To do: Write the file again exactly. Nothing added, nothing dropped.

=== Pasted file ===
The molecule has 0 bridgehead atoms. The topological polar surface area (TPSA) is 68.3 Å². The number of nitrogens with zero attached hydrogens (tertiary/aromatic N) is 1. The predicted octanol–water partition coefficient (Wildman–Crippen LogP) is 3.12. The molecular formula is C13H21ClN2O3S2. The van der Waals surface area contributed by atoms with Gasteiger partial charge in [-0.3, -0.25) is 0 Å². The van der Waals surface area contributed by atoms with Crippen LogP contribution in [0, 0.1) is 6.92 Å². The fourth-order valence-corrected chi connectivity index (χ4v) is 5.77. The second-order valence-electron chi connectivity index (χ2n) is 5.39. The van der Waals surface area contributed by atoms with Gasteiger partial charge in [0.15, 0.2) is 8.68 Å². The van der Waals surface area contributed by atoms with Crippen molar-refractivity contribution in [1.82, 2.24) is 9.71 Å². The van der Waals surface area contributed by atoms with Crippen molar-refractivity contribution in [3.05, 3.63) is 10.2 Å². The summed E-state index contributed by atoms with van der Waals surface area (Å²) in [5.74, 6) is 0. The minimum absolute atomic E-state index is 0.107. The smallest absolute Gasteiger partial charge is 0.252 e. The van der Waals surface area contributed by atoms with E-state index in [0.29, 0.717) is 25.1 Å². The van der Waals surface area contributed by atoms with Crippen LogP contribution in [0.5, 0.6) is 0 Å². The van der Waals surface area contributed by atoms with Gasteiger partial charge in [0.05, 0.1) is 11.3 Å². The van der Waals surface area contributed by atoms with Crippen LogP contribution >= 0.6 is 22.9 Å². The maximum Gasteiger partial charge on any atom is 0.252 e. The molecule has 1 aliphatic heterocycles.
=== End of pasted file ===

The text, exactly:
The molecule has 0 bridgehead atoms. The topological polar surface area (TPSA) is 68.3 Å². The number of nitrogens with zero attached hydrogens (tertiary/aromatic N) is 1. The predicted octanol–water partition coefficient (Wildman–Crippen LogP) is 3.12. The molecular formula is C13H21ClN2O3S2. The van der Waals surface area contributed by atoms with Gasteiger partial charge in [-0.3, -0.25) is 0 Å². The van der Waals surface area contributed by atoms with Crippen LogP contribution in [0, 0.1) is 6.92 Å². The fourth-order valence-corrected chi connectivity index (χ4v) is 5.77. The second-order valence-electron chi connectivity index (χ2n) is 5.39. The van der Waals surface area contributed by atoms with Gasteiger partial charge in [0.15, 0.2) is 8.68 Å². The van der Waals surface area contributed by atoms with Crippen molar-refractivity contribution in [1.82, 2.24) is 9.71 Å². The van der Waals surface area contributed by atoms with Crippen molar-refractivity contribution in [3.05, 3.63) is 10.2 Å². The summed E-state index contributed by atoms with van der Waals surface area (Å²) in [5.74, 6) is 0. The minimum absolute atomic E-state index is 0.107. The smallest absolute Gasteiger partial charge is 0.252 e. The van der Waals surface area contributed by atoms with E-state index in [0.29, 0.717) is 25.1 Å². The van der Waals surface area contributed by atoms with Crippen LogP contribution in [0.5, 0.6) is 0 Å². The van der Waals surface area contributed by atoms with Gasteiger partial charge in [0.05, 0.1) is 11.3 Å². The van der Waals surface area contributed by atoms with Crippen LogP contribution >= 0.6 is 22.9 Å². The maximum Gasteiger partial charge on any atom is 0.252 e. The molecule has 1 aliphatic heterocycles.